After the 3rd plenum of the 11th Party congress, through the concern of Comrade Deng Xiaoping, Cheng Yuan, Hu Yaobang, Feng Wenbin and so on, I myself and the revolutionary organizations I had led were exonerated. Comrade Xiaoping told me “You have suffered greatly. Your wrongful accusation was a complete mistake.”[5]

After rehabilitation, I worked at the NPC, as a delegate at the First, Fifth, Sixth and Seventh Congresses, and as a member of the Standing Committee and vice-chair of the Nationalities Committee at the Fifth, Sixth and Seventh Congresses. Meanwhile I composed three books on philosophy amounting to 1.6 million Chinese characters, acclaimed by the academic establishment. Since my retirement in 1998, I have served as professor at the CASS research institute and a teacher of post-graduate philosophy students, and promoted educational activities at home and abroad.

As can be seen from this summary of my career, I worked for about 20 years, before and after Liberation, for the revolutionary cause in Tibet and Tibetan-inhabited areas, during the ‘40s I distributed the classics of Marxism-Leninism and Mao Zedong Thought in Tibetan areas, translated revolutionary songs such as “The Internationale”, “Forward March of the Volunteer Army” [the present national anthem] and “Forward March of the Surprise Attack Squad” into Tibetan, and set up the first Party organizations in Lhasa and other places [in Tibet]. I have been concerned with Tibet issues at all times through a career which others could scarcely have followed.

This year Professor M. Goldstein published my ‘Conversational Biography’ in the USA, and in the discussion at the end of the book on the outstanding Tibet issue, quoting the general thesis of a paper by a Chinese author entitled ‘The Dalai Lama is the key to the resolution of the outstanding Tibet issue’,[6] I openly addressed the need for Tibet’s Kashag government, after more than 300 years of combined religious and secular rule, to proceed on the path of separating religious and secular authority in conformity with the basic drive for social development.

In addresses to the leaders of the Peoples’ Congress on matters related to the ‘Conversational biography’, I expressed my wish to present my thinking on the resolution of the outstanding Tibet issue to the central leadership. As the earliest figure in the Tibet Communist Party organization, I conceived the determination to make a submission on this issue to the leader(s) of the central government in direct, altruistic and sincere terms, out of concern for the Party, the people and history.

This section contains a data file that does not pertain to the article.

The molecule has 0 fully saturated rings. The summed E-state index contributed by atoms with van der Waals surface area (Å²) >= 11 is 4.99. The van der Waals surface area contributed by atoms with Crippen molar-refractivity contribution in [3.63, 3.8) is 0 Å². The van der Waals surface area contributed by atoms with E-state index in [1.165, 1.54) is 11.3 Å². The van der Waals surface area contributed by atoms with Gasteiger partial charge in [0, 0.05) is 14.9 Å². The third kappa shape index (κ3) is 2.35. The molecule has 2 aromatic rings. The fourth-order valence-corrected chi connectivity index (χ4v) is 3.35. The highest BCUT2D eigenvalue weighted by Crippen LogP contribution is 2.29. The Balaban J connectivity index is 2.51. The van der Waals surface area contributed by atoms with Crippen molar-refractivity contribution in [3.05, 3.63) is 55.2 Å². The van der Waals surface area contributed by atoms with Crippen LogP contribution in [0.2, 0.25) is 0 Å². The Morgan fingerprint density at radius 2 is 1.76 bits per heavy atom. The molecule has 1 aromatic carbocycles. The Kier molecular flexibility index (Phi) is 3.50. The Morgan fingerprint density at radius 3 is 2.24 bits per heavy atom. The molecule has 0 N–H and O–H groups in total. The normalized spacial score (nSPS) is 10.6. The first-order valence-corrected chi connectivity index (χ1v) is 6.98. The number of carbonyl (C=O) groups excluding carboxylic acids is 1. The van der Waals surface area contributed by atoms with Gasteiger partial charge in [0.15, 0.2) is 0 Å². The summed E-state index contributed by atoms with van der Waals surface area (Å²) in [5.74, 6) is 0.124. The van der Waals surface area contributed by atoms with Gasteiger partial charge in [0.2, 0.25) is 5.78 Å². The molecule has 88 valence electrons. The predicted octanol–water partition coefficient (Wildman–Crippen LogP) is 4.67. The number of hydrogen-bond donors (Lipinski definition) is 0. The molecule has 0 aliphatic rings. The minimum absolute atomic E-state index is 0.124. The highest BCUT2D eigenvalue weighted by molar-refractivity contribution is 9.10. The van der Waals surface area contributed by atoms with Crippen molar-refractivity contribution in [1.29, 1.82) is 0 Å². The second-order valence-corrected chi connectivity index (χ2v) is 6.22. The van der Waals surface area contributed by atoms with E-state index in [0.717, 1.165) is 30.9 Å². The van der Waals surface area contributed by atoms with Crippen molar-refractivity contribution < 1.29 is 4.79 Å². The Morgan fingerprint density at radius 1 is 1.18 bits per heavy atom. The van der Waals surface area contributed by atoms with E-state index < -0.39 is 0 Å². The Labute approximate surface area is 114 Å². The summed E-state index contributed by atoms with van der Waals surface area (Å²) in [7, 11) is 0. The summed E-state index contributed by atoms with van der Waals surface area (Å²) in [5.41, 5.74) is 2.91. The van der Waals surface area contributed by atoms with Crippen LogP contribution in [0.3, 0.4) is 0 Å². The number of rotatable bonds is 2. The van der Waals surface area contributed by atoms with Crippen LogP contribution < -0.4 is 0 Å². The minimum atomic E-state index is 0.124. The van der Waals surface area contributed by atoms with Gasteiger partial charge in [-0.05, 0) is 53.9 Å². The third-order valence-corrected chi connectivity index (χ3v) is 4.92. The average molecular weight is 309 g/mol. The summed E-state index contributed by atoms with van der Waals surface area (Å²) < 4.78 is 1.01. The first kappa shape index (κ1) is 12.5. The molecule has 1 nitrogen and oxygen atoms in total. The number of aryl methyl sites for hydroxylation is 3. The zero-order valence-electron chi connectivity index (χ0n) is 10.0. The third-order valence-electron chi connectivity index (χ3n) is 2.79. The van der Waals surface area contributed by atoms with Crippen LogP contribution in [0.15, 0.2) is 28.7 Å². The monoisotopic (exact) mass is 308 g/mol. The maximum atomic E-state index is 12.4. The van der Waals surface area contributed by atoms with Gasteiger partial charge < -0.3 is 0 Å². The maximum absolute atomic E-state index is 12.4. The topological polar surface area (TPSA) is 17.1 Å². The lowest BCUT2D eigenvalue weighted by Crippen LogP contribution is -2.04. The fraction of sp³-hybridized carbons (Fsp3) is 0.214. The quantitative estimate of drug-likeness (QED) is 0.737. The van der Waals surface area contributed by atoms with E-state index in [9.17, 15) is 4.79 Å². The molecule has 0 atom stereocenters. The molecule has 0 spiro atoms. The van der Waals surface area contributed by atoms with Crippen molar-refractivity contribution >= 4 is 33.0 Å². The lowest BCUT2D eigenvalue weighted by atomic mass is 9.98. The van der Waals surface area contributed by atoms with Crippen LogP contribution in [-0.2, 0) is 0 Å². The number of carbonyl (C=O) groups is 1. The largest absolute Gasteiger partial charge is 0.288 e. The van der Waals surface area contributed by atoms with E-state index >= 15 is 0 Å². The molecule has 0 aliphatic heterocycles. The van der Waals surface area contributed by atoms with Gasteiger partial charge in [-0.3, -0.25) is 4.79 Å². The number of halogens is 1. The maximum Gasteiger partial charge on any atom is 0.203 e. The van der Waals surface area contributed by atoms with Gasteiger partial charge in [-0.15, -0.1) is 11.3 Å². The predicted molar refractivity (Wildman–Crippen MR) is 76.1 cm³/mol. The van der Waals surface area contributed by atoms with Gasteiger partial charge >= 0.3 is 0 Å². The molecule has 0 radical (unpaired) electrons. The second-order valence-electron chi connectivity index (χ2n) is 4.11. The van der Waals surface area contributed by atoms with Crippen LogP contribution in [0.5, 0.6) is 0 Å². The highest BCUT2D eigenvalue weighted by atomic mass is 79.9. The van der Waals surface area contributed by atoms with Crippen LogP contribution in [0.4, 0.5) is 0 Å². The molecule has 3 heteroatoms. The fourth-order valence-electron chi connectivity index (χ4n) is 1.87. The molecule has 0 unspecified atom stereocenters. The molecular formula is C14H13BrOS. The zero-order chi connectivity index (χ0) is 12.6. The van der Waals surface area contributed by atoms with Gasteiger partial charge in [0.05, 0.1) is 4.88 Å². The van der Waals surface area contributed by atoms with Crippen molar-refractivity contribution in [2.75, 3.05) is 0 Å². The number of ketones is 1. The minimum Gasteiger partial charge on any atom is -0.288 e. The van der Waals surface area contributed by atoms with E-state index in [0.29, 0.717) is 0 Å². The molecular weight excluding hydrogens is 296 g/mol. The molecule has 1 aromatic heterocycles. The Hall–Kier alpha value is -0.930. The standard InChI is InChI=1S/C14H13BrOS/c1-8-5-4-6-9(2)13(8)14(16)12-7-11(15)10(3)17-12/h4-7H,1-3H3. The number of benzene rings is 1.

I make my remarks on this, indeed on any time and place, as a Marxist with the viewpoint and orientation of a Communist Party member. With reference to the essential intent of the Party’s theory and basic principles, the national constitution and autonomy law, my basic view is this: under the historical conditions of today’s new China, our nation’s nationalities should get along and should not diverge, and the ‘equality of all nationalities’ united under the leadership of the CCP must be emphatically recognised as a founding principle of the nation. On this precedent, the powerful elder brother Han nationality, taking a long-term view and broad-minded attitude would, on the advice of the sages of the past, not make others do what one is unwilling to do oneself, and in accord with the Marxist principle of equality of nationalities, the big should protect the small, the strong should protect the weak, and the majority look after the minority. They would dispense with the reactionary policy of Han chauvinism whose objectives were pursued by the agencies of past Chinese dynasties, ‘Turning minority nationalities into Chinese’ through the practise of ‘Divide and rule’, ‘Replacing local leaders with Chinese leaders’ and ‘Guests taking over the owner’s land’. Under the united leadership of the central government and with the sincere and well-meaning assistance of the Chinese people, the 55 fraternal nationalities should be encouraged to make their own communities their home, to be masters of their own homes, to take on the reform and management of affairs within their own nationalities, and to ‘learn how to walk on their own feet’. In the words of Comrade Xiaoping “In the real minority areas autonomy must be definitely implemented” so as to safeguard the interests of each nationality and the overall interest of the nation in an alliance suitable to both. In this way, and in this way alone, can the nationality issue, and especially the Tibet issue, be satisfactorily resolved. This is my position, as is known to all, within the Party and outside it, at home and abroad, and has been from the beginning through to the end.